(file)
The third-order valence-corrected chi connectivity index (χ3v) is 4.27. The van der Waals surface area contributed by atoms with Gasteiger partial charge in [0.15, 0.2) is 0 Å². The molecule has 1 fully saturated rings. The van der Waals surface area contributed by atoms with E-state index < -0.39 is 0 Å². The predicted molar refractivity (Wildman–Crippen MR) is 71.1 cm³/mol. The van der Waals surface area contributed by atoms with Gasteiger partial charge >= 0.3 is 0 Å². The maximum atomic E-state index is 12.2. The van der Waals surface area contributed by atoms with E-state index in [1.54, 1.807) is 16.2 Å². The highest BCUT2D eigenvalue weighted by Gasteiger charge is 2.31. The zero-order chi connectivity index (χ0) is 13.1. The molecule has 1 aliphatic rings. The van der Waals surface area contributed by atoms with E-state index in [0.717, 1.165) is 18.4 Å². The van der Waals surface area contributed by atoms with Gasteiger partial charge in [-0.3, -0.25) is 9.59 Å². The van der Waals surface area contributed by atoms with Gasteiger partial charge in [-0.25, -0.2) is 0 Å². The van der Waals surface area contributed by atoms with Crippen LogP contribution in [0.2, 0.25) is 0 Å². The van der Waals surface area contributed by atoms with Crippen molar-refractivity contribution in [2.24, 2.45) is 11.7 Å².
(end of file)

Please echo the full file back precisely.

The third-order valence-corrected chi connectivity index (χ3v) is 4.27. The van der Waals surface area contributed by atoms with Gasteiger partial charge in [0.15, 0.2) is 0 Å². The molecule has 1 fully saturated rings. The van der Waals surface area contributed by atoms with E-state index < -0.39 is 0 Å². The predicted molar refractivity (Wildman–Crippen MR) is 71.1 cm³/mol. The van der Waals surface area contributed by atoms with Gasteiger partial charge >= 0.3 is 0 Å². The maximum atomic E-state index is 12.2. The van der Waals surface area contributed by atoms with E-state index in [1.54, 1.807) is 16.2 Å². The highest BCUT2D eigenvalue weighted by Gasteiger charge is 2.31. The zero-order chi connectivity index (χ0) is 13.1. The molecule has 1 aliphatic rings. The van der Waals surface area contributed by atoms with E-state index in [0.717, 1.165) is 18.4 Å². The van der Waals surface area contributed by atoms with Gasteiger partial charge in [-0.3, -0.25) is 9.59 Å². The van der Waals surface area contributed by atoms with Gasteiger partial charge in [-0.25, -0.2) is 0 Å². The van der Waals surface area contributed by atoms with Crippen LogP contribution in [0.2, 0.25) is 0 Å². The van der Waals surface area contributed by atoms with Crippen molar-refractivity contribution in [2.24, 2.45) is 11.7 Å².